Mass funerals have been held in Sri Lanka today following the deadly attacks ©Getty Images

International Olympic Committee (IOC) President Thomas Bach has condemned the "heinous and cowardly" bombings which devastated Sri Lanka on Easter Sunday.

Bach said the IOC "stands in solidarity with the Olympic family in Sri Lanka" in a letter to National Olympic Committee of Sri Lanka President Surendran Subramaniam and secretary general Maxwell de Silva.

Defence Minister Ruwan Wijewardene said the death toll had risen to 321 people following the series of coordinated attacks on churches and high-end hotels, while around 500 have been wounded.

A first mass funeral for around 30 victims was held at St Sebastian church in Negombo, north of Colombo, which was one of the places targeted in the attacks.

Today was declared a national day of mourning by Sri Lankan authorities.

"The IOC utterly condemns these heinous and cowardly acts which targeted ordinary people as they celebrated a religious holiday or simply as they relaxed with their families," Bach said in a short statement posted on Twitter.

IOC President Thomas Bach has written a letter to the NOC of Sri Lanka to express the organisation's sympathy ©IOC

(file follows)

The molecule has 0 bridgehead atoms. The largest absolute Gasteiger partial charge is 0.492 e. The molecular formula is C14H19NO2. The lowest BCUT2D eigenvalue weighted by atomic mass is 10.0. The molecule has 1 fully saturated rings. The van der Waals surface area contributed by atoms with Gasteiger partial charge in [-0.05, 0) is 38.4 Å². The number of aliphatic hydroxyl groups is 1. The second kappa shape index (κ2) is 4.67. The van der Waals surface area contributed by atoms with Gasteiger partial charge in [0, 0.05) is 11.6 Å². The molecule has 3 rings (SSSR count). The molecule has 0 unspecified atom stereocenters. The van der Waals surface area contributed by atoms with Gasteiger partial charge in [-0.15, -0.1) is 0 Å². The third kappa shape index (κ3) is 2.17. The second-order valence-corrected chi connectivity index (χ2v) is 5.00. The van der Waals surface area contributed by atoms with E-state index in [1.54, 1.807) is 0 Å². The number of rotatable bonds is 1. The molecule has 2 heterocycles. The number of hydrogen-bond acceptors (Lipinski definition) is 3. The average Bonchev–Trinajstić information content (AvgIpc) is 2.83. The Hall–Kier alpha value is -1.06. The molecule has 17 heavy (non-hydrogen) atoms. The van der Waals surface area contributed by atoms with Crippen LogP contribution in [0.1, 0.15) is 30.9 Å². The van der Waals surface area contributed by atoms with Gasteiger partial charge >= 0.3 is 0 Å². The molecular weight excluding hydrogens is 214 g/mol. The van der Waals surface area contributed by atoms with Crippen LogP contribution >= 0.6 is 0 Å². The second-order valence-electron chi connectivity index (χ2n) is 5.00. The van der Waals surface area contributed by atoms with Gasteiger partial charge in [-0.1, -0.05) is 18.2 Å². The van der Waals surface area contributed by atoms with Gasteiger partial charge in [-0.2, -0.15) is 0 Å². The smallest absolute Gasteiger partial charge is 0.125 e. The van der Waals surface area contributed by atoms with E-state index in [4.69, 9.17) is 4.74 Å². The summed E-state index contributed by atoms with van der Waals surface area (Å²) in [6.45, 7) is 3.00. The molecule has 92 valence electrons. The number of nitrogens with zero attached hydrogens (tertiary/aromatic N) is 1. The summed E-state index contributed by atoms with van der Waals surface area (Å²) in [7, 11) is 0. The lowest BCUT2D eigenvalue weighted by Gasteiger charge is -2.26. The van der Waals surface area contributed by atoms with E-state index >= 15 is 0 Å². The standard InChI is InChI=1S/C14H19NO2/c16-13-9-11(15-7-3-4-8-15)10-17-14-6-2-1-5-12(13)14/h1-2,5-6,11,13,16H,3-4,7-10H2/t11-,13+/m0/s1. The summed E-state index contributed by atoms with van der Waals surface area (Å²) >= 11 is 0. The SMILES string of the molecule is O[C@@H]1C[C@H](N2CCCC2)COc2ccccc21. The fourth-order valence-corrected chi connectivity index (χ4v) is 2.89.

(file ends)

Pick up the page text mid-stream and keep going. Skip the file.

IOC President Thomas Bach has written a letter to the NOC of Sri Lanka to express the organisation's sympathy ©IOC

In the letter to the Sri Lankan NOC, Bach wrote: "It is with immense sadness that I learned of the shocking coordinated attacks in Sri Lanka over the Easter weekend.

"This was not only a barbaric attack on Sri Lanka, but also on the common humanity shared by all civilised people in the world and we stand in solidarity with the Olympic family in Sri Lanka in this time of mourning.

"My thoughts are with all those who are grieving this tragic loss of life.

"The IOC stands alongside Sri Lanka in these troubled times.

"Let us remember the unifying power of sport to bring people together in peace and reconciliation."

Police have detained more than 40 people in connection with the suicide attacks, the worst violence the South Asian island has seen since its bloody civil war ended 10 years ago. 

The authorities have declared a state of emergency and are continuing to investigate.

Wijewardene told Parliament today that a preliminary investigation had found the bombings were in retaliation to the deadly attacks on mosques in Christchurch in New Zealand last month.

He did not provide any evidence to support his claim, according to reports.

Most of the dead and injured in the attacks, where six near-simultaneous bombs were detonated at places holding Easter mass, were Sri Lankan.

Around 38 foreigners were also killed, Wijewardene said.

Olympic Council of Asia President Sheikh Ahmad Al-Fahad Al-Sabah said the organisation was "shocked and saddened by the tragedy" in a statement yesterday.